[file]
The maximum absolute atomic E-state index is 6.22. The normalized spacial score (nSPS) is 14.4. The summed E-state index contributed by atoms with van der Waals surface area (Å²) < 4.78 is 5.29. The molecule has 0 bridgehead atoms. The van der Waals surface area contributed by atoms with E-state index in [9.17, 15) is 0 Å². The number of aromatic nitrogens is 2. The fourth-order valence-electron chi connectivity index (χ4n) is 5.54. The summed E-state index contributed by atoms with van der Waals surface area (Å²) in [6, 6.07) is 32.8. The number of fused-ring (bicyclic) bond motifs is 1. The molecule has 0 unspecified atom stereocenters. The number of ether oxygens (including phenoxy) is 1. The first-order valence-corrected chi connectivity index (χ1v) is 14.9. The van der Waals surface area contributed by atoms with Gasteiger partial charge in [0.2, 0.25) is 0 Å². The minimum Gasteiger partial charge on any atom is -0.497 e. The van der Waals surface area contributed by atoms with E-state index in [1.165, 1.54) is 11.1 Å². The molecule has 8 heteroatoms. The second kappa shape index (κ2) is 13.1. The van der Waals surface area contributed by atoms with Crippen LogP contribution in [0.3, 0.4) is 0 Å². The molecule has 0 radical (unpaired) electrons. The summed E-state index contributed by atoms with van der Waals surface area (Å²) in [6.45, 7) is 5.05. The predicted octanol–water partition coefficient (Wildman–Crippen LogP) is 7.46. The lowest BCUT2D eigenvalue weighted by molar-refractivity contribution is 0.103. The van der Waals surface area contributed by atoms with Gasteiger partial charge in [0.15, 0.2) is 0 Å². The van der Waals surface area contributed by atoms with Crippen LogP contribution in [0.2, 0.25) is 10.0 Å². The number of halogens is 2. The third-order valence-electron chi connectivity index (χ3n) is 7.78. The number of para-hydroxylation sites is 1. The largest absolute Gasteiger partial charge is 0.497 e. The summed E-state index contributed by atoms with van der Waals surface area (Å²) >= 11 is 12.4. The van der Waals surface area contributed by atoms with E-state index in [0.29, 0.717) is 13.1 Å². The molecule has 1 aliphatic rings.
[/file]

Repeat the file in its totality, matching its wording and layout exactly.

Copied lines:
The maximum absolute atomic E-state index is 6.22. The normalized spacial score (nSPS) is 14.4. The summed E-state index contributed by atoms with van der Waals surface area (Å²) < 4.78 is 5.29. The molecule has 0 bridgehead atoms. The van der Waals surface area contributed by atoms with E-state index in [9.17, 15) is 0 Å². The number of aromatic nitrogens is 2. The fourth-order valence-electron chi connectivity index (χ4n) is 5.54. The summed E-state index contributed by atoms with van der Waals surface area (Å²) in [6, 6.07) is 32.8. The number of fused-ring (bicyclic) bond motifs is 1. The molecule has 0 unspecified atom stereocenters. The number of ether oxygens (including phenoxy) is 1. The first-order valence-corrected chi connectivity index (χ1v) is 14.9. The van der Waals surface area contributed by atoms with Gasteiger partial charge in [0.2, 0.25) is 0 Å². The minimum Gasteiger partial charge on any atom is -0.497 e. The van der Waals surface area contributed by atoms with E-state index in [1.165, 1.54) is 11.1 Å². The molecule has 8 heteroatoms. The second kappa shape index (κ2) is 13.1. The van der Waals surface area contributed by atoms with Crippen LogP contribution in [0.3, 0.4) is 0 Å². The molecule has 0 radical (unpaired) electrons. The summed E-state index contributed by atoms with van der Waals surface area (Å²) in [6.45, 7) is 5.05. The predicted octanol–water partition coefficient (Wildman–Crippen LogP) is 7.46. The lowest BCUT2D eigenvalue weighted by molar-refractivity contribution is 0.103. The van der Waals surface area contributed by atoms with Gasteiger partial charge in [0.15, 0.2) is 0 Å². The van der Waals surface area contributed by atoms with Crippen LogP contribution in [0.2, 0.25) is 10.0 Å². The number of halogens is 2. The third-order valence-electron chi connectivity index (χ3n) is 7.78. The number of para-hydroxylation sites is 1. The largest absolute Gasteiger partial charge is 0.497 e. The summed E-state index contributed by atoms with van der Waals surface area (Å²) >= 11 is 12.4. The van der Waals surface area contributed by atoms with E-state index in [0.29, 0.717) is 13.1 Å². The molecule has 1 aliphatic rings.